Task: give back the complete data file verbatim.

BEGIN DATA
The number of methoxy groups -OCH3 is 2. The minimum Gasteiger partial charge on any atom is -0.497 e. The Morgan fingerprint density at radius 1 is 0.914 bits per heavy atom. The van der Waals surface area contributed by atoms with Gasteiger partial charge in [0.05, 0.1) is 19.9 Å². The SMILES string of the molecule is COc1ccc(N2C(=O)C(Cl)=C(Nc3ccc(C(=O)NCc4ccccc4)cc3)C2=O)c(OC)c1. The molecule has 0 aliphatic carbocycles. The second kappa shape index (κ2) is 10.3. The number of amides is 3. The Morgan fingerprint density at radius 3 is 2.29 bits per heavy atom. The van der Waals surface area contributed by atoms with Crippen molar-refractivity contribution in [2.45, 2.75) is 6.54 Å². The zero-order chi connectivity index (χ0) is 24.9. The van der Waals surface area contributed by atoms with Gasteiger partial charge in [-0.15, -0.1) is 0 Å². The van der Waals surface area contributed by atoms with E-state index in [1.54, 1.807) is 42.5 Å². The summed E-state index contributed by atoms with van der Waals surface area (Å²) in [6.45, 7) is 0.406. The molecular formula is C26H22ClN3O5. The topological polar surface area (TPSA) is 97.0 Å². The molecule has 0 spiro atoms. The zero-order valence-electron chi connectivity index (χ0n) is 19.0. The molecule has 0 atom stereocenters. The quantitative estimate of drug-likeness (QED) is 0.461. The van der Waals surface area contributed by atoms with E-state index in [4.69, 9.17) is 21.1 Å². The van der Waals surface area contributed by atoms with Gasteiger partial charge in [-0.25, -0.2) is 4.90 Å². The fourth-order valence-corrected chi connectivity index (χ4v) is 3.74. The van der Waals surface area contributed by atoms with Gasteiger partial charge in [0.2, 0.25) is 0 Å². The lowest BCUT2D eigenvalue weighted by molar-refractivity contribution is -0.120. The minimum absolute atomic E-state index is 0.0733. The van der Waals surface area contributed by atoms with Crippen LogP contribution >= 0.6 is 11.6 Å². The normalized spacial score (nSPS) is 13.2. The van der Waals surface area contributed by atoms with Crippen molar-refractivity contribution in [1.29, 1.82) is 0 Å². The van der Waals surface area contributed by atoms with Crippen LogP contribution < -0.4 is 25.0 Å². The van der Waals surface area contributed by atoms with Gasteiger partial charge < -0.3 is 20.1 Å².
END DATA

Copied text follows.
The number of methoxy groups -OCH3 is 2. The minimum Gasteiger partial charge on any atom is -0.497 e. The Morgan fingerprint density at radius 1 is 0.914 bits per heavy atom. The van der Waals surface area contributed by atoms with Gasteiger partial charge in [0.05, 0.1) is 19.9 Å². The SMILES string of the molecule is COc1ccc(N2C(=O)C(Cl)=C(Nc3ccc(C(=O)NCc4ccccc4)cc3)C2=O)c(OC)c1. The molecule has 0 aliphatic carbocycles. The second kappa shape index (κ2) is 10.3. The number of amides is 3. The Morgan fingerprint density at radius 3 is 2.29 bits per heavy atom. The van der Waals surface area contributed by atoms with Crippen molar-refractivity contribution in [2.45, 2.75) is 6.54 Å². The zero-order chi connectivity index (χ0) is 24.9. The van der Waals surface area contributed by atoms with Gasteiger partial charge in [-0.15, -0.1) is 0 Å². The van der Waals surface area contributed by atoms with E-state index in [1.54, 1.807) is 42.5 Å². The summed E-state index contributed by atoms with van der Waals surface area (Å²) in [6.45, 7) is 0.406. The molecular formula is C26H22ClN3O5. The topological polar surface area (TPSA) is 97.0 Å². The molecule has 0 spiro atoms. The zero-order valence-electron chi connectivity index (χ0n) is 19.0. The molecule has 0 atom stereocenters. The quantitative estimate of drug-likeness (QED) is 0.461. The van der Waals surface area contributed by atoms with E-state index in [4.69, 9.17) is 21.1 Å². The van der Waals surface area contributed by atoms with Gasteiger partial charge in [-0.25, -0.2) is 4.90 Å². The fourth-order valence-corrected chi connectivity index (χ4v) is 3.74. The van der Waals surface area contributed by atoms with Gasteiger partial charge in [0.2, 0.25) is 0 Å². The lowest BCUT2D eigenvalue weighted by molar-refractivity contribution is -0.120. The minimum absolute atomic E-state index is 0.0733. The van der Waals surface area contributed by atoms with Crippen LogP contribution >= 0.6 is 11.6 Å². The normalized spacial score (nSPS) is 13.2. The van der Waals surface area contributed by atoms with Crippen molar-refractivity contribution in [1.29, 1.82) is 0 Å². The van der Waals surface area contributed by atoms with Crippen LogP contribution < -0.4 is 25.0 Å². The van der Waals surface area contributed by atoms with Gasteiger partial charge < -0.3 is 20.1 Å².